The vehicles too are much the same as with previous games. The first time you find yourself behind the wheel of the Warthog you will be unable to do anything but smile in glee as you go bumper to bumper across the ‘roads’ that stretch out before you. Upon coming face to face with uglies, you will often find yourself switching the minigun turret for your wheels as you happily run over your hapless victims as they attempt to leap out of you way.

The little upgrades here and there – the additional spiralling colours on the Ghost; the fresh coat of paint on the Warthog; the brand spanking new designs of the weapons; the new HUD and general physical design of Chief’s outfit, not to mention the unbelievably gorgeous physicality of the sexy Cortana; the way the Forerunner technology is working in synchronicity with one another; everything makes the game come to light like never before.

However, the Covy weapons you will find often lose their charge at impeccable speed, and the ammunition with weapons the likes of the favourite Needler and the not band Covy Carbine is downed like pop corn, which will keep you switching weapons throughout the campaign. This adds an additional flavour to the challenging atmosphere, especially on higher difficulty settings where this becomes especially noticeable.

As with Reach moreover, special little devices can be picked up to aid you in your battle. The ‘run’ ability that could be grabbed in Reach is an automatic attachment, and when you push down on your movement stick you will find Chiefy propelling across the ground at great speed. Other new attachments can include anything from cloaking gadgets, to shields and other bits and pieces to help you in your struggle. Believe me when I say – these will prove effectively helpful.

Battling against the Knight will leave you having to use all manner of combat strategies as to defeat the alien menace, and the Crawlers will keep you checking your tail in case they have once more managed to sneak up behind you, because they do not get their name for no reason – they really will crawl about the battlefield.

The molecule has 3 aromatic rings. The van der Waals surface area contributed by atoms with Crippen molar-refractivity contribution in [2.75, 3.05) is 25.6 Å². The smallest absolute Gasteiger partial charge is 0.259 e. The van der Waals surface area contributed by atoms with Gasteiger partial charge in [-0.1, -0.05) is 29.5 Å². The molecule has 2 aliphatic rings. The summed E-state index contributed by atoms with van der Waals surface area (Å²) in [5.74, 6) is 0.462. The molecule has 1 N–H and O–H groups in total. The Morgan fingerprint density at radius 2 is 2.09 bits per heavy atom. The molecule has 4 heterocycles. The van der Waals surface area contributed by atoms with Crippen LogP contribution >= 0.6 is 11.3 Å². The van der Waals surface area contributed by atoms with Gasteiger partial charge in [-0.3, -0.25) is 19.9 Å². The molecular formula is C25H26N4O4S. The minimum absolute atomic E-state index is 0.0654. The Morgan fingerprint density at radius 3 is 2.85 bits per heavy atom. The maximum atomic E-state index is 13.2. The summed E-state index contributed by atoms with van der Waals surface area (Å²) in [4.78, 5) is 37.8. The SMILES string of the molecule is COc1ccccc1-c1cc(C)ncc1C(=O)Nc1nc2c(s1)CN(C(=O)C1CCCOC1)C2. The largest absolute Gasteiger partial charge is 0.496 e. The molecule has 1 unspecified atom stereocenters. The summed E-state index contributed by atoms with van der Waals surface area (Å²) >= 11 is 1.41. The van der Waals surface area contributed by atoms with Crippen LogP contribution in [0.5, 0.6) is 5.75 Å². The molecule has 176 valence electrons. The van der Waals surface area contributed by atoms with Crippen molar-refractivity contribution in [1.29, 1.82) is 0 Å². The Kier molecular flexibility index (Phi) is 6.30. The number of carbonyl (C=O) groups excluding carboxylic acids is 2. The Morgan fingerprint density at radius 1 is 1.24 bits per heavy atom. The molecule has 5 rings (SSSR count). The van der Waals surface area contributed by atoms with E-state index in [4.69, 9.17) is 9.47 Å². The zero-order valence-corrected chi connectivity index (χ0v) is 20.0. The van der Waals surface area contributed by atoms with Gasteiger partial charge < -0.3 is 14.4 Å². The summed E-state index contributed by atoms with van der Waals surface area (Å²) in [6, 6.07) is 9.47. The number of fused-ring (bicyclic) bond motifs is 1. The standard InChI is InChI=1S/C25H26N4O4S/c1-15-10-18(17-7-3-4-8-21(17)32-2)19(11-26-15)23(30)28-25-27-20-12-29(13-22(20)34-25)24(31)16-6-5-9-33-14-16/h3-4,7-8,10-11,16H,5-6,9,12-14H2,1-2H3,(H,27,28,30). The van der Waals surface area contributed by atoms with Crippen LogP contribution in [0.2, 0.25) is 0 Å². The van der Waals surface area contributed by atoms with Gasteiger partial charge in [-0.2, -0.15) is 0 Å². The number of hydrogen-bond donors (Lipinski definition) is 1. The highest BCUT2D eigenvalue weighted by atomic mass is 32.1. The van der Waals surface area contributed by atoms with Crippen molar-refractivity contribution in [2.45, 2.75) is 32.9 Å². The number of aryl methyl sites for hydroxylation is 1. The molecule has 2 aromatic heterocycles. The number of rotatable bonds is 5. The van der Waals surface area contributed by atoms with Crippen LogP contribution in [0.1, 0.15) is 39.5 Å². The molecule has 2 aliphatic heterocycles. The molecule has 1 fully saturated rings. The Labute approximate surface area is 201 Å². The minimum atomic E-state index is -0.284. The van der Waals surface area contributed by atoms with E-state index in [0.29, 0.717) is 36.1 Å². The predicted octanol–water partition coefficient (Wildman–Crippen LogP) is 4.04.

Now, Halo is not just an all out action blockbuster. Returning to the story, the game maintains an emotional connection with the gamer from the very beginning, and focuses on the past histories of both John 117 (Chiefy to some) and that of Cortana. Players will be glad to find that the original voice talents of Chiefy and Cortana have returned to reprise their roles, and both do admirably effective jobs at making the story more vibrant and alive. This develops into a story about friendship, love, compassion, loss, redemption, vengeance and freedom, and is filled with terrific moments that you will wish to experience endlessly again and again.

Additional new characters, including the crew of the Infinity, a fellow UNSC vessel that was unfortunate enough to crash onto Requiem as well, the Librarian, and the new antagonistic Forerunner force known as the Daedric, that is not only very interested in Chiefy – but in the complete and utter eradication of all human life, add additional sustenance to an already engaging storyline.

Now, even though I have played all of the previous Halo instalments, including the original Halo reboot, gamers like me, who have focused less on the fictional stories and other such narratives that have been introduced to tell the Halo story may at times experience information overload. It would seem that 343 Industries at times caters for the true Halo Geeks by presenting them with a genuine reward for reading the fiction by making many references to that which can be found in such books and other mediums. Long story short – at times one may sometimes think ‘what?’ as the story unfolds and you are introduced more and more with aspects, titles and creations that were never brought up in previous games – but were brought up in the books.